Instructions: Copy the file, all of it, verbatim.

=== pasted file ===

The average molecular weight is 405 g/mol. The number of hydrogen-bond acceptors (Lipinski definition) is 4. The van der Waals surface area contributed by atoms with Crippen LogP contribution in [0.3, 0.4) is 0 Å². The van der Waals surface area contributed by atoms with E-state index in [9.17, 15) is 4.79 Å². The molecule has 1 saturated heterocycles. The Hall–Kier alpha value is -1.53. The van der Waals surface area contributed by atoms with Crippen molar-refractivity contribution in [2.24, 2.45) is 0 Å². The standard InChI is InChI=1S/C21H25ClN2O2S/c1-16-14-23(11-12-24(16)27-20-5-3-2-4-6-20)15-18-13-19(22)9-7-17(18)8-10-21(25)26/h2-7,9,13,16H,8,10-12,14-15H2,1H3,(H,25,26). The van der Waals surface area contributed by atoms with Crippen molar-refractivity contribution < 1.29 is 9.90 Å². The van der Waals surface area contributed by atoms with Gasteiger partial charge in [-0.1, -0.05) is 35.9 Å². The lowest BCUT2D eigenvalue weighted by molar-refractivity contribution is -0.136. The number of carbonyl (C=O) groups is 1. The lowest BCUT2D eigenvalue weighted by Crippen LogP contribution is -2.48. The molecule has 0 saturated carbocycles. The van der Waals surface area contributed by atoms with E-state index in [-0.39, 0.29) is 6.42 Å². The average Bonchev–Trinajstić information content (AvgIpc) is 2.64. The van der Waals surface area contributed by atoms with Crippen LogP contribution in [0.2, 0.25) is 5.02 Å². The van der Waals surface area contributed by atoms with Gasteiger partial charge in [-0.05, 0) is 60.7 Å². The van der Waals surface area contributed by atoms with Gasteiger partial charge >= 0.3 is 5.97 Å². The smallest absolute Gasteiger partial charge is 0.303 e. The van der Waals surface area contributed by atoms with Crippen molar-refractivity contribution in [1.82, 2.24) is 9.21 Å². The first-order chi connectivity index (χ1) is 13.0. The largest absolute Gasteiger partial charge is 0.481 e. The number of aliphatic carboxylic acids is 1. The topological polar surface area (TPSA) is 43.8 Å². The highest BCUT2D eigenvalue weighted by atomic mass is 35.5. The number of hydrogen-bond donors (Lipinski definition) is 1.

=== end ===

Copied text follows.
The average molecular weight is 405 g/mol. The number of hydrogen-bond acceptors (Lipinski definition) is 4. The van der Waals surface area contributed by atoms with Crippen LogP contribution in [0.3, 0.4) is 0 Å². The van der Waals surface area contributed by atoms with E-state index in [9.17, 15) is 4.79 Å². The molecule has 1 saturated heterocycles. The Hall–Kier alpha value is -1.53. The van der Waals surface area contributed by atoms with Crippen molar-refractivity contribution in [2.24, 2.45) is 0 Å². The standard InChI is InChI=1S/C21H25ClN2O2S/c1-16-14-23(11-12-24(16)27-20-5-3-2-4-6-20)15-18-13-19(22)9-7-17(18)8-10-21(25)26/h2-7,9,13,16H,8,10-12,14-15H2,1H3,(H,25,26). The van der Waals surface area contributed by atoms with Crippen molar-refractivity contribution < 1.29 is 9.90 Å². The van der Waals surface area contributed by atoms with Gasteiger partial charge in [-0.1, -0.05) is 35.9 Å². The lowest BCUT2D eigenvalue weighted by molar-refractivity contribution is -0.136. The number of carbonyl (C=O) groups is 1. The lowest BCUT2D eigenvalue weighted by Crippen LogP contribution is -2.48. The molecule has 0 saturated carbocycles. The van der Waals surface area contributed by atoms with E-state index in [-0.39, 0.29) is 6.42 Å². The average Bonchev–Trinajstić information content (AvgIpc) is 2.64. The van der Waals surface area contributed by atoms with Crippen LogP contribution in [0.2, 0.25) is 5.02 Å². The van der Waals surface area contributed by atoms with Gasteiger partial charge in [-0.05, 0) is 60.7 Å². The van der Waals surface area contributed by atoms with Gasteiger partial charge >= 0.3 is 5.97 Å². The smallest absolute Gasteiger partial charge is 0.303 e. The van der Waals surface area contributed by atoms with Crippen molar-refractivity contribution in [1.82, 2.24) is 9.21 Å². The first-order chi connectivity index (χ1) is 13.0. The largest absolute Gasteiger partial charge is 0.481 e. The number of aliphatic carboxylic acids is 1. The topological polar surface area (TPSA) is 43.8 Å². The highest BCUT2D eigenvalue weighted by atomic mass is 35.5. The number of hydrogen-bond donors (Lipinski definition) is 1.